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Article: Statistical evidence on the impact of agricultural straw burning on urban air quality in China

TitleStatistical evidence on the impact of agricultural straw burning on urban air quality in China
Authors
KeywordsParticulate matter
Agriculture
Crop residue
Air pollution
Fixed effects
Fire
Issue Date2020
Citation
Science of the Total Environment, 2020, v. 711, article no. 134633 How to Cite?
AbstractAgricultural straw burning is prevalent globally with a long history, but evidence on its pollution and health impact is limited in many countries. This study quantifies the effect of agricultural straw burning on urban air quality in China. Fixed-effects (FE) panel regression models are employed to link straw burning points detected by high-resolution satellites to air quality monitored at 1650 ground-level stations from 2013 to 2015. The method can explain over 80% of the monthly variation in urban air quality during straw burning seasons. The results show that straw burning primarily affects particulate matter, and has negligible effects on other pollutants. Specifically, ten additional burning points in a month in the rural farmland of a city can lead to a 5.19 ± 2.54 µg/m3 (3.67%±1.76%) increase in urban PM10 concentration. The effect is statistically significant for monthly burnings over 20 points. Upwind burnings’ effect is 2-4 times larger than that of non-upwind burnings. The contribution from straw burning remains significant for daily and annual PM10 in urban areas. These estimates imply that straw burning should be properly regulated to improve air quality and protect public health in China, and the method and findings have broad implications for other agrarian regions with similar issues.
Persistent Identifierhttp://hdl.handle.net/10722/302248
ISSN
2020 Impact Factor: 7.963
2020 SCImago Journal Rankings: 1.795
ISI Accession Number ID

 

DC FieldValueLanguage
dc.contributor.authorLiu, Tong-
dc.contributor.authorHe, Guojun-
dc.contributor.authorLau, Alexis Kai Hon-
dc.date.accessioned2021-08-30T13:58:06Z-
dc.date.available2021-08-30T13:58:06Z-
dc.date.issued2020-
dc.identifier.citationScience of the Total Environment, 2020, v. 711, article no. 134633-
dc.identifier.issn0048-9697-
dc.identifier.urihttp://hdl.handle.net/10722/302248-
dc.description.abstractAgricultural straw burning is prevalent globally with a long history, but evidence on its pollution and health impact is limited in many countries. This study quantifies the effect of agricultural straw burning on urban air quality in China. Fixed-effects (FE) panel regression models are employed to link straw burning points detected by high-resolution satellites to air quality monitored at 1650 ground-level stations from 2013 to 2015. The method can explain over 80% of the monthly variation in urban air quality during straw burning seasons. The results show that straw burning primarily affects particulate matter, and has negligible effects on other pollutants. Specifically, ten additional burning points in a month in the rural farmland of a city can lead to a 5.19 ± 2.54 µg/m3 (3.67%±1.76%) increase in urban PM10 concentration. The effect is statistically significant for monthly burnings over 20 points. Upwind burnings’ effect is 2-4 times larger than that of non-upwind burnings. The contribution from straw burning remains significant for daily and annual PM10 in urban areas. These estimates imply that straw burning should be properly regulated to improve air quality and protect public health in China, and the method and findings have broad implications for other agrarian regions with similar issues.-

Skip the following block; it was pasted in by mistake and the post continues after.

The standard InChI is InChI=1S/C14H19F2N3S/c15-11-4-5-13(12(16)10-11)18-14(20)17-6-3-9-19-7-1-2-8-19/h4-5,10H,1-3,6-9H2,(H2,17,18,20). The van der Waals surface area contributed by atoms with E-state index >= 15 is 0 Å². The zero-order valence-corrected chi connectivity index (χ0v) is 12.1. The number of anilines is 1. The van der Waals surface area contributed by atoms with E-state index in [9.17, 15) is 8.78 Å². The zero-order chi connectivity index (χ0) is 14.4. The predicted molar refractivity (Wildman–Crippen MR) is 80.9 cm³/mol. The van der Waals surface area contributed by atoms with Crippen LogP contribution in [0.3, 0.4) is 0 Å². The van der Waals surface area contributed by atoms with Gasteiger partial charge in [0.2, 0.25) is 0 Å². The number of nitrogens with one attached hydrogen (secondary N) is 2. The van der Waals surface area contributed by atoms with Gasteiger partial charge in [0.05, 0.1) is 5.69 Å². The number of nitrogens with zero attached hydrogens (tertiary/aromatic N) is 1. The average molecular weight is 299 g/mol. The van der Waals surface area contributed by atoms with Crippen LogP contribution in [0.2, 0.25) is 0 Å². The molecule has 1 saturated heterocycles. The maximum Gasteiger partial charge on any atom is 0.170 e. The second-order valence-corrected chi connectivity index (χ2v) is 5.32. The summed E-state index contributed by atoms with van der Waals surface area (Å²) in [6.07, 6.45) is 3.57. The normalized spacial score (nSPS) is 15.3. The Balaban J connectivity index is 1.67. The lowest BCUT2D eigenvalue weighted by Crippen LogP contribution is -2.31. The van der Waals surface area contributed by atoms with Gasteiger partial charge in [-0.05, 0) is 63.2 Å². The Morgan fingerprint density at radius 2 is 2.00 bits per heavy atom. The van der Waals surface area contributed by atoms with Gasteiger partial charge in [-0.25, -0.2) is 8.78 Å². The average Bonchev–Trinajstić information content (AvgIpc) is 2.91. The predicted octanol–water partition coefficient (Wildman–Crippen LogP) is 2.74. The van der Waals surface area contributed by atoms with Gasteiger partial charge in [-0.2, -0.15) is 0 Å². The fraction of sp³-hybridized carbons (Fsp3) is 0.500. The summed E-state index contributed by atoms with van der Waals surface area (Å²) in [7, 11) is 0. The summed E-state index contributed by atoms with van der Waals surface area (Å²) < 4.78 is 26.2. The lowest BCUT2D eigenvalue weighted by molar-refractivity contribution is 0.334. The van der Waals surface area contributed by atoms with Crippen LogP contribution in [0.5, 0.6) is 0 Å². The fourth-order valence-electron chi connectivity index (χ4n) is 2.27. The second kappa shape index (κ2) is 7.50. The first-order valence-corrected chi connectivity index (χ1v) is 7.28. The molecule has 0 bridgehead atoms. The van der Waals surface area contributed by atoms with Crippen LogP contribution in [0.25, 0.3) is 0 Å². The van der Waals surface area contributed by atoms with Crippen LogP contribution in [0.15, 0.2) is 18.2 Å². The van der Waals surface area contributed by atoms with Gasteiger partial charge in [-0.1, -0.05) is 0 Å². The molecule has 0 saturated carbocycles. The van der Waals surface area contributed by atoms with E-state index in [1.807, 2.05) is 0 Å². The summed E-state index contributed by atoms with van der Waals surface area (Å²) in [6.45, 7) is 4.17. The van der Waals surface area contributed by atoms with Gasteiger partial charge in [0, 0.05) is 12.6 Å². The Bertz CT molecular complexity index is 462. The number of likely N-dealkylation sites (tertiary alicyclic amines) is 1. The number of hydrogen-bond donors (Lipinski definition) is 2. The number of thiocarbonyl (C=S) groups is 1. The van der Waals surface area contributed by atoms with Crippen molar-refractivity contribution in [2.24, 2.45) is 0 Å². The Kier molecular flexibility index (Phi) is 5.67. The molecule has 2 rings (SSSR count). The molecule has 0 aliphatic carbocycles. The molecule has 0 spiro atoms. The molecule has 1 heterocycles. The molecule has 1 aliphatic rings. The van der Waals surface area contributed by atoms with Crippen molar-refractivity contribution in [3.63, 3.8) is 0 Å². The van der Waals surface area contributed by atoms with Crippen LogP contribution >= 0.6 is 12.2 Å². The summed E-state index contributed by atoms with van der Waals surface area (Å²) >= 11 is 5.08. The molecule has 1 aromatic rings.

dc.languageeng-
dc.relation.ispartofScience of the Total Environment-
dc.subjectParticulate matter-
dc.subjectAgriculture-
dc.subjectCrop residue-
dc.subjectAir pollution-
dc.subjectFixed effects-
dc.subjectFire-
dc.titleStatistical evidence on the impact of agricultural straw burning on urban air quality in China-
dc.typeArticle-
dc.description.naturelink_to_subscribed_fulltext-
dc.identifier.doi10.1016/j.scitotenv.2019.134633-
dc.identifier.pmid32000317-
dc.identifier.scopuseid_2-s2.0-85076237782-
dc.identifier.volume711-
dc.identifier.spagearticle no. 134633-
dc.identifier.epagearticle no. 134633-
dc.identifier.eissn1879-1026-
dc.identifier.isiWOS:000509344700120-

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